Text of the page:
Yesterday I was Gushy Mom…but today, just call me Livid. Or Mamma Grizzly would work as well, too.
The day began less than auspiciously when my internal body clock kept waking up before it was time to wake up. Throw in some nasty vertigo every time my head moves from side to side, and you have one grumpy, exhausted woman. Throw in some fibromyalgia-related back and neck pain due to a sleepless night, and I was more kin to a Grizzly Bear at 5am than I was to a human.
Then came my epic attempt to wrestle her hair into another bun using a different contraption. This particular hair accessory actually looks like a medieval torture device. After arranging the hair into a bun, the device is supposed to slip over the bun so it can be twisted in a clockwise fashion until it stops at the scalp. Unfortunately, this accessory was designed for those who have average thickness to their hair. I’m sure it was a sight to behold as I crossed my eyes and stuck out my tongue and shoved her hair into the spiral, but you’ll have to take my word for it, because I didn’t take photos. 5am. Grizzly me before I’ve had my morning cup of Earl Gray. Be very glad I did not document that particular moment in time.
An hour and a half later, I finally finagled the bun and her makeup. We jumped in the car and headed to a rink — one of three destinations today — for a quick lesson with her coach before she had to leave for the competition rink, and he had to leave for the airport. She did well at this practice…but my heart fell when I saw that beautiful bun fall out into a ponytail the first time she ran through her program. All that work turning her ponytail into a beautiful, smooth bun was erased, and the other skaters on the rink said they liked the ponytail better, anyway. Grrrr. (Note to self: next time, she will do her own hair.)
Her coach was unable to be at today’s competition because he was on an airplane on his way to his own competition. Yes, I know. Excuses, excuses. Anyway, after the quick lesson and loss of her bun we jumped in the car and headed to another suburb half an hour away…only to discover that the substitute coach had to find a substitute due to a schedule change. A substitute substitute? Ah well…we rolled with it. The sub sub was a sweet coach although she didn’t know my daughter from Adam or Eve.
But she completed her warm-up with stretches and jumping jacks.
And then went on to the ice for her five-minute warm up. I attempted to shoot more photos through the plexiglass…and again ended up with many blurry shots, like this one:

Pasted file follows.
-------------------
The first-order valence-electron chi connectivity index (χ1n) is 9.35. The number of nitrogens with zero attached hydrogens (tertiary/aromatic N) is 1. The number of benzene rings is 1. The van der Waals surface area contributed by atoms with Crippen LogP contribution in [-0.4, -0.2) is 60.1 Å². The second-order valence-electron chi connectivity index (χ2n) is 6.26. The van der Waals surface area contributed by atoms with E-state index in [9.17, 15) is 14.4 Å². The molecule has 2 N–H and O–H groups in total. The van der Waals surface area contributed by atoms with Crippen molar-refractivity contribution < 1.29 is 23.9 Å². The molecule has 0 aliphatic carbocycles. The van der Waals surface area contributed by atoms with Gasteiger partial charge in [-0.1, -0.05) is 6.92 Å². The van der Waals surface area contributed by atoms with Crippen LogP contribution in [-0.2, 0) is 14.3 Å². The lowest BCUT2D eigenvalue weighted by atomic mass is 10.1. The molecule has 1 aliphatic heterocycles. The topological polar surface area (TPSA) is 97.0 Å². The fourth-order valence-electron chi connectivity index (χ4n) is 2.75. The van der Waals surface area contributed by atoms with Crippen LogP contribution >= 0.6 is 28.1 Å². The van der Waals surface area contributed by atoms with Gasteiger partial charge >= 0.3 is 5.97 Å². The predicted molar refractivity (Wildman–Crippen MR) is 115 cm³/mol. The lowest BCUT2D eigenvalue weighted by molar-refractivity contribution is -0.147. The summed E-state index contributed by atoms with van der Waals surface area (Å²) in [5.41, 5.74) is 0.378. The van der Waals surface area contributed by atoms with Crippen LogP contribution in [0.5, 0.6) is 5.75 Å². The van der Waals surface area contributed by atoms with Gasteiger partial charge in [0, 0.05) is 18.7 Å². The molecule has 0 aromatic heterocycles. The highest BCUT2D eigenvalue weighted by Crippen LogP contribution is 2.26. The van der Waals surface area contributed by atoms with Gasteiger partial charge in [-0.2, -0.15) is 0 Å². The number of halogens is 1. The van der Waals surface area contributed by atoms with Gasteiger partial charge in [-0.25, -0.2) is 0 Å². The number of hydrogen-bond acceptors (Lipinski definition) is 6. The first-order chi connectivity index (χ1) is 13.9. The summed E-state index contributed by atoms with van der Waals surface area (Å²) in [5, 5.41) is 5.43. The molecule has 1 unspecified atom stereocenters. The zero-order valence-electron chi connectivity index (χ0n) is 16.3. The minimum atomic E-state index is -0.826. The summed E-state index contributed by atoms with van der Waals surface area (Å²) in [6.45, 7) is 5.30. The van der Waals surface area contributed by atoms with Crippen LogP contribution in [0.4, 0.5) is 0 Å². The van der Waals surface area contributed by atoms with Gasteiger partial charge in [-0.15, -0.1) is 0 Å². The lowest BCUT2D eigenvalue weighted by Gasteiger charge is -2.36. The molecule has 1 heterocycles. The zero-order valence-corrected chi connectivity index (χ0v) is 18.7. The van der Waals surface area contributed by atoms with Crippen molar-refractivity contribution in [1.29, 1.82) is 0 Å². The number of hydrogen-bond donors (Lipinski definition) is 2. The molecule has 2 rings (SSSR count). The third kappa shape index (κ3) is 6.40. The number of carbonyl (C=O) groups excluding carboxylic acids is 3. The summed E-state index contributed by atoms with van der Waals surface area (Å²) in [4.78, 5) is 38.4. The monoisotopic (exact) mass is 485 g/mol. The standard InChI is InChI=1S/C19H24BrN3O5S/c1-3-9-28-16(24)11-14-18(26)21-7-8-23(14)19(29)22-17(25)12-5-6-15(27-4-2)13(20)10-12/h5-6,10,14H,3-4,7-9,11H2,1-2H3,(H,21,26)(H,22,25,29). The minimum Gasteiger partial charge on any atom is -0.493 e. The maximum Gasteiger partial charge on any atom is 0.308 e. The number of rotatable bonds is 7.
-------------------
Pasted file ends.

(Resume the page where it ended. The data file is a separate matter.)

I do love that skirt as she spins:
Then she performed her Big Daddy program — she was the fifth to skate out of seven total in her division — and did it better than I have ever seen her perform it before, to my untrained eyes, that is.
You see, I am Mother. That means my child does no wrong, at least in terms of ice skating, because I don’t know how to judge what I don’t understand. I can edit her papers all day long, because I am rhetorical when it comes to writing. But I am ignorant in terms of skating, no matter how many times she tries to teach me. I will have to get on the ice myself before I’ll learn what to look for…and since my bones are about as brittle as, well, peanut brittle, I doubt that’s going to happen. To me all the competitors skated well…but her spins seemed to have more rotations…her spirals appeared higher…her jumps looked higher. I know my Mommy Filter makes me a tad bit prejudiced, but even the substitute substitute coach said she did a great job. The original substitute coach also stopped by to say she thought she skated great. The smile on her face after completing the program was beatific, and she called her coach on the phone to let him know she skated her best ever.
Only to find that the judges didn’t agree. She came in last place.
Talk about a major mood swing!
The frustrating part of it all is that we don’t know why.
Suddenly I morphed into Mamma Grizzly. How dare they put my child last when my own eyes saw her doing her best ever? The perfectionistic beast inside me tried to come roaring out. The teacher in me wants a rubric — what did they measure and why did they rank her last? Did she do something that disqualified her? Or did she forget a part of her program? My lack of knowledge about the ice skating world is frustrating. I feel like a failure as a mom because I can’t even give her any constructive feedback. To me, she sparkled! She didn’t fall. She smiled. She had a moment, all to herself, where she was beyond elated.
The apparent subjectivism of the judging drives me nuts. Did I already say that? No? I’ll say it again: the apparent subjectivism of the judging drives me nuts. I say “apparent” because I know the judges use SOME form of criteria…so show me the score sheet! How can a competitor improve without feedback? Ack!
Okay. I’m feeling better now.
The best (?) thing about today is my daughter’s attitude about her finish.
“Someone has to come in last place. Why shouldn’t it be me?”
Hmmm. Part of my heart breaks as I detect an attitude of self-flagellation in her words, but the other part of me is glad she is learning to take these things in stride. Who cares what three random coaches wearing judging hats thought about her work? She knows and God above knows how hard she has trained and how well she skated, for her, regardless of comparisons with other skaters. I’m reminded that in heaven’s economy, last place is first place. As her Mamma Grizzly, she will *always* take first place for me. I guess today was, in her words, a true Epic Win(Fail?) kind of day.